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A ‘Hopeful’ sign for Bangor

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A ‘Hopeful’ sign for Bangor (All images courtesy United Way of Eastern Maine/Charlie Hewitt)

BANGOR – A new art installation is set to shine its message of hope over Downtown Bangor.

The piece – titled “Hopeful” – is part of a series of neon artworks displayed outside and/or atop buildings all over the state. Bangor’s entry into the series will be installed and displayed on the side of 152 Main St., aiming its light and its message toward the city’s bustling downtown area.

“Hopeful” is the work of Charlie Hewitt, an artist based in Yarmouth. Versions of this piece can be seen in cities all over the state. There’s one atop the Speedwell Gallery in Portland – that was the first, back in 2019. Since then, Hewitt has completed commissioned versions for a number of other municipalities; there’s one on the Bates Mill in Lewiston, for instance, as well as in Brunswick and Yarmouth and towns in Connecticut and Maryland.

And soon enough – Bangor.

Bringing something like this to life (and to light) requires a concerted effort by a lot of people. Public art is a wonderful thing, but there are processes in place and rules to be followed with regard to such an undertaking.

The beginnings of this collaborative effort came from a simple, yet wonderful place: inspiration.

Jesse Moriarity is the Chief Operating & Experience Officer at the United Way of Eastern Maine. She was the one who initially got the ball rolling on this project, starting from that inspirational spark.

“The first time I saw Charlie’s work – specifically the ‘Hopeful’ sign – was a few years ago,” said Moriarity. “I had taken one of my kids to a doctor’s appointment in Portland, which is not usually a good thing. I left the appointment feeling really worried for my child. I was driving down Forest Avenue when all of a sudden, like a beacon, this big beautiful 24-foot fully-lit sign that said HOPEFUL came into my view.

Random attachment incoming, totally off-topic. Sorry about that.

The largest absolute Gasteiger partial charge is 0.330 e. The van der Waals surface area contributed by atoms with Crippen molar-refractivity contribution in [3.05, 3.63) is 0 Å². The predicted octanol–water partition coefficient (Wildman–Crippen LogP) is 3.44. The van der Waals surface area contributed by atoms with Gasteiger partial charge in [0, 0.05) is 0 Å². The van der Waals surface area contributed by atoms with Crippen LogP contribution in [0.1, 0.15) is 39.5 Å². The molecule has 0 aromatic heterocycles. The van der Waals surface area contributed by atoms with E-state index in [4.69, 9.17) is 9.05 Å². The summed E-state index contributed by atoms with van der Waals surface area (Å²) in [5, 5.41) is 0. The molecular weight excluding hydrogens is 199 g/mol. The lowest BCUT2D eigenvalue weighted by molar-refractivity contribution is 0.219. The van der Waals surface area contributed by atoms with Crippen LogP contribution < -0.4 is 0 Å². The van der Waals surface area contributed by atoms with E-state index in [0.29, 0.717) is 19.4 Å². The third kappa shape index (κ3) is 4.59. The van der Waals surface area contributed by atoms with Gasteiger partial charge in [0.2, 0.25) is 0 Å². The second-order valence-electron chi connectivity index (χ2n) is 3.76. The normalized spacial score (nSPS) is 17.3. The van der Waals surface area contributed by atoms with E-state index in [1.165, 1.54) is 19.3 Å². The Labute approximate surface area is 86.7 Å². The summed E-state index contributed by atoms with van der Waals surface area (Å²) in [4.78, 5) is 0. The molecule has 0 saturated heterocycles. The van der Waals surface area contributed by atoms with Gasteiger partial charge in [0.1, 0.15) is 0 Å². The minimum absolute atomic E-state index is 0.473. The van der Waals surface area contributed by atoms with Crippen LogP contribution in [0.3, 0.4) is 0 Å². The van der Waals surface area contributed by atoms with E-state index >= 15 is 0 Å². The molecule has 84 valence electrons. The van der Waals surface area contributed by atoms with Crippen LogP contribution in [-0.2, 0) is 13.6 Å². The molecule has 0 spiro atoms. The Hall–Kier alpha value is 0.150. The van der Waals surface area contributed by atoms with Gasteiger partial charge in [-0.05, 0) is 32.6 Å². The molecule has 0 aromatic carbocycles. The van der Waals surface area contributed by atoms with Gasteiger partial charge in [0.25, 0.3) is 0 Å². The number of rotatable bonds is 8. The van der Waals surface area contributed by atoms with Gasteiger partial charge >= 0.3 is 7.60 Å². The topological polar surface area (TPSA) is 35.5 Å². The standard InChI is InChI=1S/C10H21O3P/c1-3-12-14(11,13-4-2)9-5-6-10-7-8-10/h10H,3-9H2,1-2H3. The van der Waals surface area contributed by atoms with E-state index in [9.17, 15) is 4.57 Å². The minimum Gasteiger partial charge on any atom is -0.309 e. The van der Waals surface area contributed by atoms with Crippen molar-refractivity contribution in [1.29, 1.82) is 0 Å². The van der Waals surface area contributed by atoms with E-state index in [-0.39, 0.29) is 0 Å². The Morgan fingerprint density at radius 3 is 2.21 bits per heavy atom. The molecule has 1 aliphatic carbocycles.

“I actually started to cry a little and knew in that moment everything would be okay.”

That feeling persisted, staying with Moriarty for some time. That message of hope lingered, so when an opportunity to reconnect with it – and help others find that same connection – she jumped at the chance.

“A few years after first seeing the ‘Hopeful’ sign, I was working with Shultzie Willows, the Director of Marketing at the United Way of Southern Maine, and she brought up the idea of using this piece of art for our statewide United Way campaign. I was immediately in!”

To Moriarity, the image was an obvious fit to represent the organization and its goals.

“Our job at the United Way of Eastern Maine is to make sure that folks in our community have what they need when they need it,” she said. “But as I think about the past 18-plus months, this message of hope is something we all need. We’ve all been through a huge trauma, we’ve all had loss, we’ve all experienced fear about the future. This sign for me is a gift to the entire community, because we all need a little extra hope right now.”

Of course, that then raises the question – how does one go about bringing a massive art piece like this to the public? What are the processes required?

Tanya Emery is the Director of Community and Economic Development for the City of Bangor, and she offered up some answers to those questions.